schizophrenia, many of them have had problems right throughout their
maybe either had some developmental problems, or as children they've
been to see child psychiatrists, they didn't get on with the other
boys and girls at their school and then they gradually slipped into
then happened was that I was seeing patients with psychosis who had
been very normal as children.
who had been great at school, who'd been academically successful,
who'd been very sociable, who'd been very sporty, really kids that
every parent would be proud of and wouldn't think there were any
problems and then they went psychotic. Now that is much more unusual.
the late 1980s and the early 1990s we started seeing lots more
patients who were psychotic who had delusions and hallucinations who
were also taking a lot of cannabis.
at first we thought, well maybe they are taking this because they
have so many problems, it's going to help them, they're trying to
calm themselves down, maybe it helps their hallucinations.
then we realised that the people who were taking the cannabis
actually did worse. The psychotics who were taking cannabis did worse
than the people who were not taking cannabis.
followed up about 100 people for four years and we found that the
people who kept taking cannabis were three times more likely still to
be psychotic, still to be hearing voices, still to be being deluded
after four years.
we got to thinking, maybe if once you're psychotic it makes you
worse, could it actually have contributed to developing psychosis in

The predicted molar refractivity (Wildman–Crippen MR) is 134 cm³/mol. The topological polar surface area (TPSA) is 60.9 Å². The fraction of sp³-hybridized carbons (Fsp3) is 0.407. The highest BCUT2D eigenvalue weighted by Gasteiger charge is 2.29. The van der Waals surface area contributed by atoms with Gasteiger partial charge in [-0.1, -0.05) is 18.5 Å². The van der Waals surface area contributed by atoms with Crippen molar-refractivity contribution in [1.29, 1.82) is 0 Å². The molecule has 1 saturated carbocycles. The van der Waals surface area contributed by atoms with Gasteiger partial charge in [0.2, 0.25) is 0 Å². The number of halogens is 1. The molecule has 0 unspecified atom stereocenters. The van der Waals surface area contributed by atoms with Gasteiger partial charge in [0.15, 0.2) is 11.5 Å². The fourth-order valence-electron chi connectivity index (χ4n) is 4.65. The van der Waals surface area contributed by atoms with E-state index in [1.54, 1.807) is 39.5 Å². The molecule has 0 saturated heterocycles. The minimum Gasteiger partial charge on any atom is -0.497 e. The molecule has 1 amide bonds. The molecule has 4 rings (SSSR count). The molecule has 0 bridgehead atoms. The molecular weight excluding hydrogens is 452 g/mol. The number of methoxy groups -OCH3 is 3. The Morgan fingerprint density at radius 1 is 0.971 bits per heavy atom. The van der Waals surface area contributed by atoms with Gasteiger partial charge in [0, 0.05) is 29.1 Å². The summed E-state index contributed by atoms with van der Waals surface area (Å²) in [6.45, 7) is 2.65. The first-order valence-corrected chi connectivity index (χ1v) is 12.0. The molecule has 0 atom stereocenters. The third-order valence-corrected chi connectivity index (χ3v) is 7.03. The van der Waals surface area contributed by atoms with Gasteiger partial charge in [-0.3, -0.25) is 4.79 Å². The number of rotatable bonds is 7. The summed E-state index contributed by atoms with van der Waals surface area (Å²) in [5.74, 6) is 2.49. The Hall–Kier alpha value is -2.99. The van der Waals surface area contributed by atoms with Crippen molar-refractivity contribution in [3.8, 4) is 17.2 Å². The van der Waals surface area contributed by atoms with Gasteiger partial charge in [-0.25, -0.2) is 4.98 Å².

the first place?
Cannabis and psychosis
is due to an excess of dopamine in the middle of the brain and we
know that if you have an excess of dopamine for any reason this can
make people psychotic.
all the drugs that we use to treat psychosis, they decrease dopamine
in the mid-sections of the brain.
does the dopamine system do?
dopamine is the chemical which grabs your attention, so if suddenly
something exciting happens, then this is mediated by dopamine, you
pay attention to something when dopamine is released.
in psychosis, what people find is that everything seems to catch
little noise or the way that somebody grimaces or somebody new comes
in the door, or they hear something on the television, all of these
things seem to be tremendously important and it's because the
dopamine makes them important.
think, "Gosh, these are really important to me" and begin
to connect them.
think one is connected to the other, they think that television is
talking to them, they think the neighbours are conspiring against
them all together and they develop a sort of delusional explanation
that all of these things are happening to me because I am
tremendously important, or because the CIA are ganging up against me.
it's the dopamine release that causes people to develop these
what role does cannabis play in the dopamine system?
the cannabis just revs up the dopamine.
know that from animal studies, there have been fewer human studies,
but there are now increasing studies examining that question, exactly
what happens when you give cannabis and put somebody in a scanner.
course this is one of the reasons why cannabis is useful for people
with multiple sclerosis or people with chronic pain.
is to say one of the beneficial effects is the effect of the dopamine
and this can help relax some of the muscles of people with